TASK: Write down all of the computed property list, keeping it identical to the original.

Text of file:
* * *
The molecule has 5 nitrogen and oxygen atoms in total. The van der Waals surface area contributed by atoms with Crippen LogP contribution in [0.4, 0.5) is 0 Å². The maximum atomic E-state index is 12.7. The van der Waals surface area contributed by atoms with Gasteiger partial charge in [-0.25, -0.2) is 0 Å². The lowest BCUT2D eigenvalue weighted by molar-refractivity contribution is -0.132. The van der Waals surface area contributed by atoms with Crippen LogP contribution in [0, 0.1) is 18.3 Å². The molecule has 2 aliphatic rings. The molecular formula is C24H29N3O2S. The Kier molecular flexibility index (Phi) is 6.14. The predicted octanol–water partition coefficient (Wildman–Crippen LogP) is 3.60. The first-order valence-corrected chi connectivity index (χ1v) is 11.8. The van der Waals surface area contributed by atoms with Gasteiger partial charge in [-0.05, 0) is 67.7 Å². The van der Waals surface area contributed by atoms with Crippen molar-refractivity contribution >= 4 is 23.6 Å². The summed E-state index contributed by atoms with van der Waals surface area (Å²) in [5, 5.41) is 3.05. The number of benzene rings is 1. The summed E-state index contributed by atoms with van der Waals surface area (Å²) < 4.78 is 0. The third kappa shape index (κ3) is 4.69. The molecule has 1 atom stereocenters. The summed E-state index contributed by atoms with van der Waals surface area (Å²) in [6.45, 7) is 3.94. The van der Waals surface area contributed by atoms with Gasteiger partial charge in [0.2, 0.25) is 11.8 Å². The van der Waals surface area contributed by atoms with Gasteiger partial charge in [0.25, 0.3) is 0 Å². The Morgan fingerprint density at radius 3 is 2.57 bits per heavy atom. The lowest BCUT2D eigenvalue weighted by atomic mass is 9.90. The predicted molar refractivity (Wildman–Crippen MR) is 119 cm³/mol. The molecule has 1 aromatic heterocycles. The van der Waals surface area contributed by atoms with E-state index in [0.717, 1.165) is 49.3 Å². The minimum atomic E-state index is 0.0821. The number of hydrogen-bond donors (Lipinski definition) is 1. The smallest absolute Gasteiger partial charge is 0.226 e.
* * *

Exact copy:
The molecule has 5 nitrogen and oxygen atoms in total. The van der Waals surface area contributed by atoms with Crippen LogP contribution in [0.4, 0.5) is 0 Å². The maximum atomic E-state index is 12.7. The van der Waals surface area contributed by atoms with Gasteiger partial charge in [-0.25, -0.2) is 0 Å². The lowest BCUT2D eigenvalue weighted by molar-refractivity contribution is -0.132. The van der Waals surface area contributed by atoms with Crippen LogP contribution in [0, 0.1) is 18.3 Å². The molecule has 2 aliphatic rings. The molecular formula is C24H29N3O2S. The Kier molecular flexibility index (Phi) is 6.14. The predicted octanol–water partition coefficient (Wildman–Crippen LogP) is 3.60. The first-order valence-corrected chi connectivity index (χ1v) is 11.8. The van der Waals surface area contributed by atoms with Gasteiger partial charge in [-0.05, 0) is 67.7 Å². The van der Waals surface area contributed by atoms with Crippen molar-refractivity contribution >= 4 is 23.6 Å². The summed E-state index contributed by atoms with van der Waals surface area (Å²) in [5, 5.41) is 3.05. The number of benzene rings is 1. The summed E-state index contributed by atoms with van der Waals surface area (Å²) < 4.78 is 0. The third kappa shape index (κ3) is 4.69. The molecule has 1 atom stereocenters. The summed E-state index contributed by atoms with van der Waals surface area (Å²) in [6.45, 7) is 3.94. The van der Waals surface area contributed by atoms with Gasteiger partial charge in [0.2, 0.25) is 11.8 Å². The van der Waals surface area contributed by atoms with Gasteiger partial charge in [0.25, 0.3) is 0 Å². The Morgan fingerprint density at radius 3 is 2.57 bits per heavy atom. The lowest BCUT2D eigenvalue weighted by atomic mass is 9.90. The predicted molar refractivity (Wildman–Crippen MR) is 119 cm³/mol. The molecule has 1 aromatic heterocycles. The van der Waals surface area contributed by atoms with E-state index in [0.717, 1.165) is 49.3 Å². The minimum atomic E-state index is 0.0821. The number of hydrogen-bond donors (Lipinski definition) is 1. The smallest absolute Gasteiger partial charge is 0.226 e.